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Saturday, September 27, 2008

The Purpose of Education

It seems to me that the human decisions are made on the basis of two distinct processes; one is our primal, instinctual, "gut" reaction, usually based on emotion (fight or flight), and the other would be our rational mind which is capable of overriding emotion based decisions. I think (and this is plain old personal opinion here...I'm no expert) that the purpose of education overall is to train the rational mind to make decisions that are based not on feelings, but on logical thought processes and a body of knowledge.

As far as comparing the radically different methods of homeschooling...I prefer to see it as a spectrum of approaches, as opposed to different sides of an argument. The reason for the many "radically different approaches," can probably be attributed to the radical differences between one human and another. Different personality types, different learning styles, differences in breadth or depth of interests...all of these come into play when you begin considering the education process, and there is no "one size fits all". Any homeschooling parent of more than one child can tell you that none of their children learn in the same manner...which can be difficult, but it's also one of the strengths of homeschooling. A ratio of one parent/teacher to anywhere from 1-10 kids is still better than any ratio you're likely to find in a public or private school, and it allows the parent to customize the curriculum to the individual child by encouraging their strengths and building up their weak areas. Some children need a very structured environment, and others thrive with a bit more freedom. I can tell you that at different points in our education process we have varied from unschooling to a very structured classical curriculum, and many other methods in between. When I find something that "clicks" with a particular child, we stick with it...if not, we move on to something else.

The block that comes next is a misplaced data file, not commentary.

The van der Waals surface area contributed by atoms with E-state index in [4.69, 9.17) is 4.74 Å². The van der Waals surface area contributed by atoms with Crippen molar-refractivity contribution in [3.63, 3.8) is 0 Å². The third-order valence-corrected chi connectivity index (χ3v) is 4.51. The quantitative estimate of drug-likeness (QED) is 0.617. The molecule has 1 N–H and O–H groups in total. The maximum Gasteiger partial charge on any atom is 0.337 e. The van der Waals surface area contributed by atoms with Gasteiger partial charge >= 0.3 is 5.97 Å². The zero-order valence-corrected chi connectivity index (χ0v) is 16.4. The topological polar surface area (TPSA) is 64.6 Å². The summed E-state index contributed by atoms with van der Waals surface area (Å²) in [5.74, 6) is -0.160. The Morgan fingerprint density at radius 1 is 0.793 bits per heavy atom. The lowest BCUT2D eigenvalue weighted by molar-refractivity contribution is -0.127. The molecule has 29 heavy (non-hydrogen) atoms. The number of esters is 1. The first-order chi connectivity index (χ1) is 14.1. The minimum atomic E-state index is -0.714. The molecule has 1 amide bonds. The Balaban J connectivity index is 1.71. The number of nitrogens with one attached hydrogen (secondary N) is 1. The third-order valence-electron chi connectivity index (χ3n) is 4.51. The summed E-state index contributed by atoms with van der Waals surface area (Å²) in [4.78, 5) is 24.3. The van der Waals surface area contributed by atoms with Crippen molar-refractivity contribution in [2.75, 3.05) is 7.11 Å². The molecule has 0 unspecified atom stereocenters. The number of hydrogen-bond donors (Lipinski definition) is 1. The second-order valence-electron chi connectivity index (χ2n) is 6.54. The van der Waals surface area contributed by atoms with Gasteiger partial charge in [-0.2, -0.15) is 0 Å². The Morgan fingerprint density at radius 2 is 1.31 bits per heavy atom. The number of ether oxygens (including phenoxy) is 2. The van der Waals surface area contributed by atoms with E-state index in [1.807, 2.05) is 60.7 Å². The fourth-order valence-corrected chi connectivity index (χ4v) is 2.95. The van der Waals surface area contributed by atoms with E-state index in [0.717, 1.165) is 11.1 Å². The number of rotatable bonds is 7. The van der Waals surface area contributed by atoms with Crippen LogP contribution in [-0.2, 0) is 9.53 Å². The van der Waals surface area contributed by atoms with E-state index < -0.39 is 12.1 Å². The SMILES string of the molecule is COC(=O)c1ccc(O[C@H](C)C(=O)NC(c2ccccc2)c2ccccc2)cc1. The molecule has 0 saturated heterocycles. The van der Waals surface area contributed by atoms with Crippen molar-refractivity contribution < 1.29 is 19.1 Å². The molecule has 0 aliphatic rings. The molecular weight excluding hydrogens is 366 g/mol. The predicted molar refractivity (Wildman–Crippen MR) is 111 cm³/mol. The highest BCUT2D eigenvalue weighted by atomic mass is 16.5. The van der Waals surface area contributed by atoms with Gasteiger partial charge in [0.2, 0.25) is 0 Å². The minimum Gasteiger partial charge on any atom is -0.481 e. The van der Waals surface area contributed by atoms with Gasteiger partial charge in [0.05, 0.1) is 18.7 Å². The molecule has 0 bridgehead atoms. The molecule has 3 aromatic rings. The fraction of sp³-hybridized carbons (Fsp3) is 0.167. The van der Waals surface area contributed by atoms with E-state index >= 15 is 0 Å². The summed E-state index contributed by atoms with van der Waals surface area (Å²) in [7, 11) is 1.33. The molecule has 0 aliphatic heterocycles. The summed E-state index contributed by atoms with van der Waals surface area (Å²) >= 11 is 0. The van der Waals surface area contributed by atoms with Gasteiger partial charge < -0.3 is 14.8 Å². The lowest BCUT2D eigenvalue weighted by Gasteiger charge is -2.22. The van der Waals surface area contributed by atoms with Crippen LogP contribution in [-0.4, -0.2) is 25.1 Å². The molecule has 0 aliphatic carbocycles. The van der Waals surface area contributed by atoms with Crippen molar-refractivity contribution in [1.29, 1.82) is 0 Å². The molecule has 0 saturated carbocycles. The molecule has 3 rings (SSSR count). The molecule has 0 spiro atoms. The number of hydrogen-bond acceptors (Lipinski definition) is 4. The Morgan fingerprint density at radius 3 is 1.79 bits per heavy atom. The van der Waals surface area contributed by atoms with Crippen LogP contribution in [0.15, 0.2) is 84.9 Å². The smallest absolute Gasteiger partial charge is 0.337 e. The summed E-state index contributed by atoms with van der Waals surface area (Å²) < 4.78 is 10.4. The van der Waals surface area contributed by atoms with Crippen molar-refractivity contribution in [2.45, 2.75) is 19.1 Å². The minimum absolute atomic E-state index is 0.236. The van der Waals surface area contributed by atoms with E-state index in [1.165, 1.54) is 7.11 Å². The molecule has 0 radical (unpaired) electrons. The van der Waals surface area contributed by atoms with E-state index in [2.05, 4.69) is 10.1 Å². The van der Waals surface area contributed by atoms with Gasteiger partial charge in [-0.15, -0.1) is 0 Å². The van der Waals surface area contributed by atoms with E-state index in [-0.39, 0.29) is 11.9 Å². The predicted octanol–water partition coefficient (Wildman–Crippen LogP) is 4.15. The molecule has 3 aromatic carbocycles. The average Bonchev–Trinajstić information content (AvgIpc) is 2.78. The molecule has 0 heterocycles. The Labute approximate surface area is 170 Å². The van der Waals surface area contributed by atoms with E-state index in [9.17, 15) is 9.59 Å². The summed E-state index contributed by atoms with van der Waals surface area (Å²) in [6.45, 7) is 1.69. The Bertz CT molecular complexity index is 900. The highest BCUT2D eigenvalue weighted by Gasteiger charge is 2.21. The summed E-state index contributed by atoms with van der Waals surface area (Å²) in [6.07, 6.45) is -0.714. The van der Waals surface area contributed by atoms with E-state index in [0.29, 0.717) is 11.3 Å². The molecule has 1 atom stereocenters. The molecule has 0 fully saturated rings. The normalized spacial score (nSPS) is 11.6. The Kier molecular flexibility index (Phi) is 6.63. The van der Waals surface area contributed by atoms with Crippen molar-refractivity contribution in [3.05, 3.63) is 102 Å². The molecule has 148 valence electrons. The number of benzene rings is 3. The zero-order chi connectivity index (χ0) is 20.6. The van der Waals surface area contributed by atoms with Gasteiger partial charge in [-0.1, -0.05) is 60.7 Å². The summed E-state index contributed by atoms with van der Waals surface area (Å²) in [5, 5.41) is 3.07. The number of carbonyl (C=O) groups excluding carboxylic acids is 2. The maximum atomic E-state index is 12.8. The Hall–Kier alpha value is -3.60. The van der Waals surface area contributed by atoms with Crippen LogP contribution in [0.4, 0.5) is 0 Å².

"Why is it important to read the classics? Or to know basic science? Or to know math?" That goes back to the importance of building a body of knowledge that we can refer back to when making decisions. Life is too short for us to learn from just our own experiences...we must make use of the knowledge & experiences of those who have gone before us. I can tell you that from the classics I learned how to think & write clearly; I gained glimpses into history...and into the psyches of the different well-developed characters; I learned from their triumphs and from their tragedies. From basic science I learned about the inter-connectedness of all life; I gained a great respect for the universe I live in and every life around me. By studying math I gained the appreciation of(and ability to duplicate) pattern and balance...whether it's in my bank account, a well designed landscape, or the universe itself (okay, I can't duplicate that part...but I sure do appreciate it ;-).